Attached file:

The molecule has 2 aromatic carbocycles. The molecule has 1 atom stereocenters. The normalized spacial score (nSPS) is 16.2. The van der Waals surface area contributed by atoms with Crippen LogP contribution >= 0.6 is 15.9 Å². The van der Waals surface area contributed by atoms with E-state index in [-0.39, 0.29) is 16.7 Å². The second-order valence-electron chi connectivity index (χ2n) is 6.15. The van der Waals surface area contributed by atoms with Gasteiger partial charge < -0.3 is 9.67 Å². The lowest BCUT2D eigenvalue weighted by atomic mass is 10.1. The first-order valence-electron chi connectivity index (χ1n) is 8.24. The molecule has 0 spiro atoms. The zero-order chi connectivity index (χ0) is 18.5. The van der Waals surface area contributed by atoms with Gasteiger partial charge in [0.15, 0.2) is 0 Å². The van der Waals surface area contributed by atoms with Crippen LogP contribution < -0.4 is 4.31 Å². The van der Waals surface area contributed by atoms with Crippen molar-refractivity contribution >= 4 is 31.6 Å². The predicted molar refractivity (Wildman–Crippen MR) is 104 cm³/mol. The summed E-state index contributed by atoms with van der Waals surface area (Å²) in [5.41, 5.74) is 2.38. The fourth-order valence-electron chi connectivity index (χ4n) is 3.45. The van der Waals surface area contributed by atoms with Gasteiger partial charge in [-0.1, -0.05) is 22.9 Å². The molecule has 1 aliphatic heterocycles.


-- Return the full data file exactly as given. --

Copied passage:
The molecule has 2 aromatic carbocycles. The molecule has 1 atom stereocenters. The normalized spacial score (nSPS) is 16.2. The van der Waals surface area contributed by atoms with Crippen LogP contribution >= 0.6 is 15.9 Å². The van der Waals surface area contributed by atoms with E-state index in [-0.39, 0.29) is 16.7 Å². The second-order valence-electron chi connectivity index (χ2n) is 6.15. The van der Waals surface area contributed by atoms with Gasteiger partial charge < -0.3 is 9.67 Å². The lowest BCUT2D eigenvalue weighted by atomic mass is 10.1. The first-order valence-electron chi connectivity index (χ1n) is 8.24. The molecule has 0 spiro atoms. The zero-order chi connectivity index (χ0) is 18.5. The van der Waals surface area contributed by atoms with Gasteiger partial charge in [0.15, 0.2) is 0 Å². The van der Waals surface area contributed by atoms with Crippen LogP contribution < -0.4 is 4.31 Å². The van der Waals surface area contributed by atoms with Crippen molar-refractivity contribution >= 4 is 31.6 Å². The predicted molar refractivity (Wildman–Crippen MR) is 104 cm³/mol. The summed E-state index contributed by atoms with van der Waals surface area (Å²) in [5.41, 5.74) is 2.38. The fourth-order valence-electron chi connectivity index (χ4n) is 3.45. The van der Waals surface area contributed by atoms with Gasteiger partial charge in [-0.1, -0.05) is 22.9 Å². The molecule has 1 aliphatic heterocycles.